Skip to main content

The Problem(s) with Corporate Climate Commitments

Patrick Callery, Assistant Professor, Sprott School of Business, Carleton University

Oct 25 2021 | 11:00am to 12:00pm PT Online / Viewing in Bren Hall 1414

Headshot of Patrick Callery
Patrick Callery

Patrick is an expert on corporate sustainability, green innovation, and voluntary climate commitments. His research covers two main areas: corporate initiatives and information strategies to reduce greenhouse gas emissions, and green innovation to shift economic growth to a sustainable regime. Patrick uses a mix of observational methods, field experiments, and causal inference. I would highly recommend this talk for anyone interested in corporate social responsibility, social sciences, field experiments, or voluntary climate commitments.
—Jacob Gellman, PhD Candidate, Bren School

Dr. Callery will be presenting remotely. Join online using this link and passcode corporate, or watch the remote talk in Bren Hall 1414 (masks required).


Climate change has recently seen a dramatic rise in attention and concern within capital markets.  The increasing pressure applied to companies by institutional investors has resulted in a corresponding proliferation of corporate commitments to address climate change.  However, there is little evidence that such pressure is resulting in the dramatic emissions reductions or technological and behavioral shifts required to meet current global climate goals.  In this talk I will present a perspective on the state of corporate commitments on climate change informed by recent academic research, detailing several developments that are limiting tangible progress and are structured by both companies and institutional investors to favor the status quo.  I will also highlight a series of pragmatic changes to corporate reporting that may improve accountability.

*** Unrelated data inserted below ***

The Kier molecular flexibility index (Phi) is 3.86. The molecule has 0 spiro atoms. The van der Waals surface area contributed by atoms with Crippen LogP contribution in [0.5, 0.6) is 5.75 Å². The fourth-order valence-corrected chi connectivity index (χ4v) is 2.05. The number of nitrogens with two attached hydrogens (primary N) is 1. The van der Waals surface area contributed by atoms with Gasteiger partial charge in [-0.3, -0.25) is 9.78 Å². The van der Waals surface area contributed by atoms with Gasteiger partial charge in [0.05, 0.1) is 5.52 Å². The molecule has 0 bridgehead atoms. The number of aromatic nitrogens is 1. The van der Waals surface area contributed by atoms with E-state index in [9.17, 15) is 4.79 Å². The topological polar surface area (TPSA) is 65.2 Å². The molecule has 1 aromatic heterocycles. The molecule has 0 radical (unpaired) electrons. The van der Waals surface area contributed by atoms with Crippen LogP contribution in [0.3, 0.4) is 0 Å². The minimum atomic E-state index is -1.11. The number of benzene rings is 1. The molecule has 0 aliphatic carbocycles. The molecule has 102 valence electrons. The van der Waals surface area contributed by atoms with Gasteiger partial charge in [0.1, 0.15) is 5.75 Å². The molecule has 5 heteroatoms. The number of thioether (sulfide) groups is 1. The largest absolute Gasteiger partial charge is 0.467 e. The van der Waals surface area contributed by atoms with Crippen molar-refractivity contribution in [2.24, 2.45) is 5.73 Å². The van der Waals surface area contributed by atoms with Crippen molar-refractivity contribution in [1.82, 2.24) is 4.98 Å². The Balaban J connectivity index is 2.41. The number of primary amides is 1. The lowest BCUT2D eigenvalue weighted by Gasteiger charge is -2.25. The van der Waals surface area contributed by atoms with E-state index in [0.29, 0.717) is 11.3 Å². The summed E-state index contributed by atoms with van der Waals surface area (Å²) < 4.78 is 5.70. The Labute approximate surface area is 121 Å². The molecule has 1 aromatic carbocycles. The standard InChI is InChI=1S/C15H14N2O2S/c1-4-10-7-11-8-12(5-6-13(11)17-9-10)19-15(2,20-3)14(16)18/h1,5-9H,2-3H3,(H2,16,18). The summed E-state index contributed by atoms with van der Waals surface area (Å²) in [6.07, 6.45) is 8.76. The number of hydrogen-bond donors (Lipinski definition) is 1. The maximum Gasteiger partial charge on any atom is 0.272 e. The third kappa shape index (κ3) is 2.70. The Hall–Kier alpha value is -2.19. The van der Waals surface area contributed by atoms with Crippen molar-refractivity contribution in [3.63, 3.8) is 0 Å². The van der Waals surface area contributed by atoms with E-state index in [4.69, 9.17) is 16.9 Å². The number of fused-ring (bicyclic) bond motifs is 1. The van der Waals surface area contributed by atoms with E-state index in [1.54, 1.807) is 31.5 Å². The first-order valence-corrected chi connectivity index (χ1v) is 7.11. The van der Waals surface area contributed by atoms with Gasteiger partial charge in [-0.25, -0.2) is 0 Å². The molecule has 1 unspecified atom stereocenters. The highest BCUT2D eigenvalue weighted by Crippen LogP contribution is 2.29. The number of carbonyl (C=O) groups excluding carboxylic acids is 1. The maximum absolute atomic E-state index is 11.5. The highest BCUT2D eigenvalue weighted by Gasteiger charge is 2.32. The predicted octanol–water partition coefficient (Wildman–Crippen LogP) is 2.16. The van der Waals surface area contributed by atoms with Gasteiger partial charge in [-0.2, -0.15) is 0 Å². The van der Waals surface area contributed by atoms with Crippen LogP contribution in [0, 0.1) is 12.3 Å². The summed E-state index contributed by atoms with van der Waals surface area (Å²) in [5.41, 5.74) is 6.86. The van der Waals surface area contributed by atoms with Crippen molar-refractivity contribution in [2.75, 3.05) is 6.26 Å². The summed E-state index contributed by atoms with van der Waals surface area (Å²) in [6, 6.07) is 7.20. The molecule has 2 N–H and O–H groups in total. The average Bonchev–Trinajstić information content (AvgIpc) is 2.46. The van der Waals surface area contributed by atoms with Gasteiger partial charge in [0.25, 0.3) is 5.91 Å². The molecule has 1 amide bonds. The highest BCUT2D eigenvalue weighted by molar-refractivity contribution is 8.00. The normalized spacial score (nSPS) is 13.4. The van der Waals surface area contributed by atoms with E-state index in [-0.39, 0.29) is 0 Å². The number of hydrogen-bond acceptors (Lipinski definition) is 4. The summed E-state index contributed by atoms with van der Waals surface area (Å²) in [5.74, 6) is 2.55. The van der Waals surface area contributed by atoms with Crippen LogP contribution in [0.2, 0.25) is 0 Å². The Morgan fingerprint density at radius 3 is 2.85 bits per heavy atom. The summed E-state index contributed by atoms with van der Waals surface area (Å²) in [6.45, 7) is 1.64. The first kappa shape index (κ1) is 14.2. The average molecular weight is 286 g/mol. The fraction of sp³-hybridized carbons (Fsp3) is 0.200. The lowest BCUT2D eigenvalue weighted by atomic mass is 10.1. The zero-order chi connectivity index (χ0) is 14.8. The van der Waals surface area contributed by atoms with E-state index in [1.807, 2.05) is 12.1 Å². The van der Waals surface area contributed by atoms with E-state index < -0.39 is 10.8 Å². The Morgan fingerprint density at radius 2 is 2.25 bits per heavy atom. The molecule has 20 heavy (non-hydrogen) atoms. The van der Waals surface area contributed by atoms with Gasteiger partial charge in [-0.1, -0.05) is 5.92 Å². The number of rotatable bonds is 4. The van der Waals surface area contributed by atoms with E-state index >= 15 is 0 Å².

Patrick Callery is an Assistant Professor of Strategic Management at the Sprott School of Business at Carleton University.  His research focuses on corporate sustainability strategies in the context of climate change.  He is a recent PhD graduate of the Bren School’s Economics and Environmental Science (EES) emphasis, and also holds an MBA from the Haas School of Business at UC Berkeley, an MS in Engineering from the University of Michigan, and a BS in Engineering from Boston University.  Beginning 2022 he will be an Assistant Professor of Management at the Grossman School of Business at the University of Vermont.

arrow up icon